12Internal Soil Drainage important for proper plant growthPermeability can be determined by the color of the subsoil.Grey with some red or yellow streaks - poorly drained soilsYellowish-brown or reddish brown with some grey mottling - as internal drainage improvesUniform bright color with few or no grey streaks or mottling – good internal drainage and aeration
13Objective 2: TERMS TO KNOW: Infiltration - The movement of water into the soilPercolation - The movement of water through the soilNo-till planting - The planting of a crop into the previous crop stubble or a cover crop, disturbing only the immediate seed zone
14Objective 2: TERMS TO KNOW: (Cont’d) Reduced-tillage - The elimination of one or more operational procedures from a conventional system of working the soilPermeability - the characteristics of a soil which permits variations in the speed of air and water movement
15Soil Types Influence Crop Selection Light textured soilOatspeanutsbeetsLoamy textured soilmajority of Louisiana crops grow best in a loamy textured soil.Heavy textured soilFlooded ricerequires a heavy fine textured soil to prevent loss of surface waterSugarcane
16Determination of Soil Structure determined by the way the particles of sand, silt, and clay are grouped together in aggregatesPeds - naturally formed groups of soil particlesClods - are artificially formed groups of soil particles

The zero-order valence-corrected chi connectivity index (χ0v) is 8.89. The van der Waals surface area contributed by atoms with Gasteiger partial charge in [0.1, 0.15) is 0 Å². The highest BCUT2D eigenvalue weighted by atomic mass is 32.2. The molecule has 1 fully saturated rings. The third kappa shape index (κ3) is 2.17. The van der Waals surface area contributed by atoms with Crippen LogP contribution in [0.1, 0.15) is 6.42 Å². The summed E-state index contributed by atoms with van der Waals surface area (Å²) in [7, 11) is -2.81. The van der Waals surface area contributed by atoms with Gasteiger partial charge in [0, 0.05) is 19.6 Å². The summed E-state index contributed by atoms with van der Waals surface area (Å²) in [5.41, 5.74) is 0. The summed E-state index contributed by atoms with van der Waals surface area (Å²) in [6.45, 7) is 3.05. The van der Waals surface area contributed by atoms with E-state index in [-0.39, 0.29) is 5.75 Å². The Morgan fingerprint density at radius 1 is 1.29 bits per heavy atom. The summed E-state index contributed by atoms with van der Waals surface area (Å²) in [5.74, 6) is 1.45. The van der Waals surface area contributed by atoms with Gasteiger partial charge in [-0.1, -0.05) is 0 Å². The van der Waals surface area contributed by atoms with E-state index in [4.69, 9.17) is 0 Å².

17Structured Soil more desirable because it: is easier to cultivate allows more water intakedoes not restrict root growthencourages better drainage within pore spacesallows entry of oxygen into the pore spaces after the water has drainedfacilitates organic matter decomposition and the release of plant nutrients
18Destruction of Soil Structure Soil structure can be destroyed by:working the soil when it is wetrepeated movement of equipment or livestockrepeated use of equipment at the same depth in the soilcontinual flooding of the soil
19Improving Soil Structure Leaving it alone, in time it will repair itselfPlanting a green manure cropIncorporating plant residue into the soil
20Infiltration and Percolation Rates Rapid - spheroidal structure and single grained structure less soilsModerate - blocky and prismatic structureSlow - platy structure or massive structure less soil
21Tillage Pans and Traffic Pans Tillage pans - areas of compacted soil in the plant root zone caused by repeated plowing at the same depth.Tillage and traffic pans are serious problems in many parts of the country because the area of root restriction is generally in the topsoil.reduces the movement of air, water, and roots and therefore limits crop yields.